The Lake City reporter
Full Citation
Permanent Link: http://ufdc.ufl.edu/UF00028308/01818
 Material Information
Title: The Lake City reporter
Uniform Title: Lake City reporter (Lake City, Fla. 1967)
Physical Description: Newspaper
Language: English
Publisher: John H. Perry
Place of Publication: Lake City Fla
Creation Date: March 3, 2012
Publication Date: 05-04-2012
Frequency: daily (monday through friday)[<1969>-]
weekly[ former 1967-<1968>]
normalized irregular
Subjects / Keywords: Newspapers -- Lake City (Fla.)   ( lcsh )
Newspapers -- Columbia County (Fla.)   ( lcsh )
Genre: newspaper   ( marcgt )
newspaper   ( sobekcm )
Spatial Coverage: United States -- Florida -- Columbia -- Lake City
Coordinates: 30.189722 x -82.639722 ( Place of Publication )
Additional Physical Form: Also available on microfilm from the University of Florida.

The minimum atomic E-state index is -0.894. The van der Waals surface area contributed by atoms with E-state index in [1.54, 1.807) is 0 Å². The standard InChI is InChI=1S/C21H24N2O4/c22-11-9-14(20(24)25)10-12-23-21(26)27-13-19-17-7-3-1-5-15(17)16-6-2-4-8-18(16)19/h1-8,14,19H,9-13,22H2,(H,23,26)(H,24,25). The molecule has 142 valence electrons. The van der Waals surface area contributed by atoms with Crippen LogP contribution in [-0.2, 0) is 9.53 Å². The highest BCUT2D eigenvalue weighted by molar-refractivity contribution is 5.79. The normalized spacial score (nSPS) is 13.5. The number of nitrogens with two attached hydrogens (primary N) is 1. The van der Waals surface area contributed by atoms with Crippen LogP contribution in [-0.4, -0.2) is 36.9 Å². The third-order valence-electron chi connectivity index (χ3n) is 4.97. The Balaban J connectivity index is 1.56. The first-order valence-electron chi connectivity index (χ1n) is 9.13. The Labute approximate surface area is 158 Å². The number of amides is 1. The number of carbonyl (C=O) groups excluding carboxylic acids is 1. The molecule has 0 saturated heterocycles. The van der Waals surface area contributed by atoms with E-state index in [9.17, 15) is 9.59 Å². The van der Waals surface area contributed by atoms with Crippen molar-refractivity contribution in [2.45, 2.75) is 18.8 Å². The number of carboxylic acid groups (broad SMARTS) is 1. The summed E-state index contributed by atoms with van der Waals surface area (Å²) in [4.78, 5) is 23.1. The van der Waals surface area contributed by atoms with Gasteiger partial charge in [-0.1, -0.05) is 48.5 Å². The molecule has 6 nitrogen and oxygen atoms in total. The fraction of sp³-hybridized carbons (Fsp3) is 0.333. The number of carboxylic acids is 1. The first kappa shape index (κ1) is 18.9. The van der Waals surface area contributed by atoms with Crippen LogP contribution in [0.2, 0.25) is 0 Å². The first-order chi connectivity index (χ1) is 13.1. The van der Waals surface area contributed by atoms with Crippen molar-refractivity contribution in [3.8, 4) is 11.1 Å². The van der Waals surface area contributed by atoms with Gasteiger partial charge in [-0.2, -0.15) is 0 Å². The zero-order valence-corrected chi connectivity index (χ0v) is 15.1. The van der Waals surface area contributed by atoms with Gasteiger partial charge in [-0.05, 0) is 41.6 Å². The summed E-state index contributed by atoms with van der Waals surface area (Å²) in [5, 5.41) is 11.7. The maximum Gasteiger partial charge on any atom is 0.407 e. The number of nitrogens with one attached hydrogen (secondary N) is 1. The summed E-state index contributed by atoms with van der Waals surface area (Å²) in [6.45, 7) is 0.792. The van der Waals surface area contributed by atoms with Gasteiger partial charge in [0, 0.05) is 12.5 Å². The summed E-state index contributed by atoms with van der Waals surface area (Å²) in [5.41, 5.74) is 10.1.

Dates or Sequential Designation: Vol. 95, no. 4 (Oct. 5, 1967)-
Funding: Funded in part by the University of Florida, the Library Services and Technology Assistance granting program of Florida, the State Library and Archives of Florida, and other institutions and individuals.
 Record Information
Source Institution: University of Florida
Holding Location: University of Florida
Rights Management: All rights reserved by the source institution and holding location.
Resource Identifier: aleph - 000358016
oclc - 33283560
notis - ABZ6316
lccn - sn 95047175
sobekcm - UF00028308_01569
System ID: UF00028308:01818
 Related Items
Preceded by: Lake City reporter and Columbia gazette